When in the military, it was not uncommon for the commanders to gather their troops for inspection. They walked through the rank and file with their keen eyes set upon each soldier. They offered no encouragement, no pats-on-the-back. They inspected their troops and brought each soldier into compliance with their standards. Jesus doesn't walk in the midst of the lampstands simply to encourage but to examine, to evaluate the church and bring it into compliance with His standards. The second and third chapters of Revelation make that abundantly clear.

Jesus is looking at your life right now… what does He see? Does He see the flames of bitterness? Or does He see the darkness of doubt? Does Jesus see in you the embers of lost hope? The ashes of a forgotten faith? Does He see the missionary fires burning brightly? Does He watch the passionate flames of faithfulness despite the grip persecution? Will Jesus need to come into your life with the sword of His word and cut away the dross that diminishes your life? Will Jesus move through your church with encouragement or does he stand outside at the door, and knock?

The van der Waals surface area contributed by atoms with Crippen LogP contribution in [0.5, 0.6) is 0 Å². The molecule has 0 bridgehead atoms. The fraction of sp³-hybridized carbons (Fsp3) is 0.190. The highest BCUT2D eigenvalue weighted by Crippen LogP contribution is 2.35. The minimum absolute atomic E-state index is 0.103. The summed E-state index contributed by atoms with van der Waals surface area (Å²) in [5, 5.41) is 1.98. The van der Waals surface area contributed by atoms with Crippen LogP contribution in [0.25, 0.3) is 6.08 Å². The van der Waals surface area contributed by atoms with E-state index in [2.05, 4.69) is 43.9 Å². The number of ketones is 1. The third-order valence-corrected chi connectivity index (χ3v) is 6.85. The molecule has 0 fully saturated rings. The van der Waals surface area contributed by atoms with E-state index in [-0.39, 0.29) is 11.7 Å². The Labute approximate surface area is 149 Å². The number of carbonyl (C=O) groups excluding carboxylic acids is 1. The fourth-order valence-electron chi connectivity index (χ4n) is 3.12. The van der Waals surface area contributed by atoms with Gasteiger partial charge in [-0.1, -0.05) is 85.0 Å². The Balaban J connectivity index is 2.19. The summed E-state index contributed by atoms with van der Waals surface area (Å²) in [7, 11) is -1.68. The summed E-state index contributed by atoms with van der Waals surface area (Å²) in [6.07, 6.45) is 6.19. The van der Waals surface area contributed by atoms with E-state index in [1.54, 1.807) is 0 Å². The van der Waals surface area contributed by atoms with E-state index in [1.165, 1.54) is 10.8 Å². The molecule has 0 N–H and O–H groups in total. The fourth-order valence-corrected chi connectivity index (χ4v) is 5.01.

They eyes of the Lord are upon you and He watches in order to commend or correct, to reward or rebuke. The Lord Jesus walks in the midst of his people and He is looking for something—He is looking for faith.

Rev. Michael Duncan

Thursday, October 1, 2009

Spiritual Dinosaur - The Prayer Meeting